In becoming a Domestic TCK, our lives become an endless struggle to walk the line between being different and blending in. We have to polarize our lifestyle, completely flipping how we used to act. We go from intentionally blending into the culture to show our respect to intentionally rejecting it to stand out, effectively avoiding the mistrust that is created, albeit subconsciously, when it becomes evident we are not who people think we are.
But that’s not us. We did not learn and grow by making ourselves overtly known. We are not natural rejecters of culture; We are natural blenders. To make statements like “I’m English” when in an American culture hurts us, not because it’s not part of who we are, but because it’s just one tiny fragment of who we are. We are not English or American or Chinese or Indonesian or French or Spanish or any other country in the world. We are all of them we have touched. And we are endlessly proud of every tiny fraction of a culture we have picked up.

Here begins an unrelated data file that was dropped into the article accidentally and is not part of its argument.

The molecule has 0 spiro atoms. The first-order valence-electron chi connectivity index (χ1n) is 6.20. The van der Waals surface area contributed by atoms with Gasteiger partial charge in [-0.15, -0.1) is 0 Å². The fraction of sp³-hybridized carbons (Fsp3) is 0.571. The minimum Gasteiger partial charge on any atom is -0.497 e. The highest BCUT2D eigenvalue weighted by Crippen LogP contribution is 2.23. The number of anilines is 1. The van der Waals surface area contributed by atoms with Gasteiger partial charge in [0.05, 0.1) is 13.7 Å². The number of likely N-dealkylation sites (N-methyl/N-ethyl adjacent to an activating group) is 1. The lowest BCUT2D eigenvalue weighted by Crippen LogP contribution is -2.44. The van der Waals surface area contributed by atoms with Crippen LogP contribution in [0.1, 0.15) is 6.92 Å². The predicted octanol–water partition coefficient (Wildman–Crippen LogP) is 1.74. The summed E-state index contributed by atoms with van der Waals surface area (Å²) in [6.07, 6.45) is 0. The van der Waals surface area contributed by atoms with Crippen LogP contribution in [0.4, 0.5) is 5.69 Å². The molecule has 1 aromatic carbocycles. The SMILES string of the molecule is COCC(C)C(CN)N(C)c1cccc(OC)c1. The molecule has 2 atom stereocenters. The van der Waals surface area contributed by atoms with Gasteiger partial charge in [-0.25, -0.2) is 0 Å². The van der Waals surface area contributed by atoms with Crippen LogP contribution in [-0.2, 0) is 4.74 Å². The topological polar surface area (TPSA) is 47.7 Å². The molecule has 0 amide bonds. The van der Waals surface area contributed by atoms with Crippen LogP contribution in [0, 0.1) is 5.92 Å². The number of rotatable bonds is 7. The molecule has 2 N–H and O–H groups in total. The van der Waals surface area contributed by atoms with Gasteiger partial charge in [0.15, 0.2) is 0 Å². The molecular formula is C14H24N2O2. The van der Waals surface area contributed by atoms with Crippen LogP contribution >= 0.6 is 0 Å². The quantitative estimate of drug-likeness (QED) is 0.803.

So when we are asked what it’s like to live wherever we’re living, we aren’t reacting the way we do for the reasons you think. We reject because to be a Domestic TCK is to contradict everything you were raised to do. It’s to make apparent who we are, instead of blending into what we aren’t. And that moment when the shift takes place is the single most challenging part of any Third Culture Kid’s life.
- Post by: James R. Mitchener